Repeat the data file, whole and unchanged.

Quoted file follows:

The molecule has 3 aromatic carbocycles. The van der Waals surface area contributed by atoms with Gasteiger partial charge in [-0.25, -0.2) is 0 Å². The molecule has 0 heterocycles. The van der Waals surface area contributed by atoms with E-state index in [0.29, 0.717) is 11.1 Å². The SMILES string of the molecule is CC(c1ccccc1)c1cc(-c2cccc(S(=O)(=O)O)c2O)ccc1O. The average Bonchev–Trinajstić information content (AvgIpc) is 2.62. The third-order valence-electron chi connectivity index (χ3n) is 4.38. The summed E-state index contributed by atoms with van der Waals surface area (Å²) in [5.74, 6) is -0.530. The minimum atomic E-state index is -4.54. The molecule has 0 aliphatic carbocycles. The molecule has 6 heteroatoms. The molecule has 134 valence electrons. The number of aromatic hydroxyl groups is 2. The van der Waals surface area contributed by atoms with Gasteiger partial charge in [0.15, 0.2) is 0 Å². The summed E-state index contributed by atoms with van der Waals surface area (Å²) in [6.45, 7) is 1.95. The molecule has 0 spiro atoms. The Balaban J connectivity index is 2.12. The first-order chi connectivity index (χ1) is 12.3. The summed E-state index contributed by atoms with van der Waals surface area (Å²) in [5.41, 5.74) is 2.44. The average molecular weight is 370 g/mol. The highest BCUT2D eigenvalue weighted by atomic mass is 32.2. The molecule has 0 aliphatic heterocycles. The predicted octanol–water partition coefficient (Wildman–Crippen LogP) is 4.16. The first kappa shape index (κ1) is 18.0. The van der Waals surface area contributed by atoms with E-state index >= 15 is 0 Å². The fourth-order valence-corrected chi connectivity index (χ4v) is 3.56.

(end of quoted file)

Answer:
The molecule has 3 aromatic carbocycles. The van der Waals surface area contributed by atoms with Gasteiger partial charge in [-0.25, -0.2) is 0 Å². The molecule has 0 heterocycles. The van der Waals surface area contributed by atoms with E-state index in [0.29, 0.717) is 11.1 Å². The SMILES string of the molecule is CC(c1ccccc1)c1cc(-c2cccc(S(=O)(=O)O)c2O)ccc1O. The average Bonchev–Trinajstić information content (AvgIpc) is 2.62. The third-order valence-electron chi connectivity index (χ3n) is 4.38. The summed E-state index contributed by atoms with van der Waals surface area (Å²) in [5.74, 6) is -0.530. The minimum atomic E-state index is -4.54. The molecule has 0 aliphatic carbocycles. The molecule has 6 heteroatoms. The molecule has 134 valence electrons. The number of aromatic hydroxyl groups is 2. The van der Waals surface area contributed by atoms with Gasteiger partial charge in [0.15, 0.2) is 0 Å². The summed E-state index contributed by atoms with van der Waals surface area (Å²) in [6.45, 7) is 1.95. The molecule has 0 spiro atoms. The Balaban J connectivity index is 2.12. The first-order chi connectivity index (χ1) is 12.3. The summed E-state index contributed by atoms with van der Waals surface area (Å²) in [5.41, 5.74) is 2.44. The average molecular weight is 370 g/mol. The highest BCUT2D eigenvalue weighted by atomic mass is 32.2. The molecule has 0 aliphatic heterocycles. The predicted octanol–water partition coefficient (Wildman–Crippen LogP) is 4.16. The first kappa shape index (κ1) is 18.0. The van der Waals surface area contributed by atoms with E-state index >= 15 is 0 Å². The fourth-order valence-corrected chi connectivity index (χ4v) is 3.56.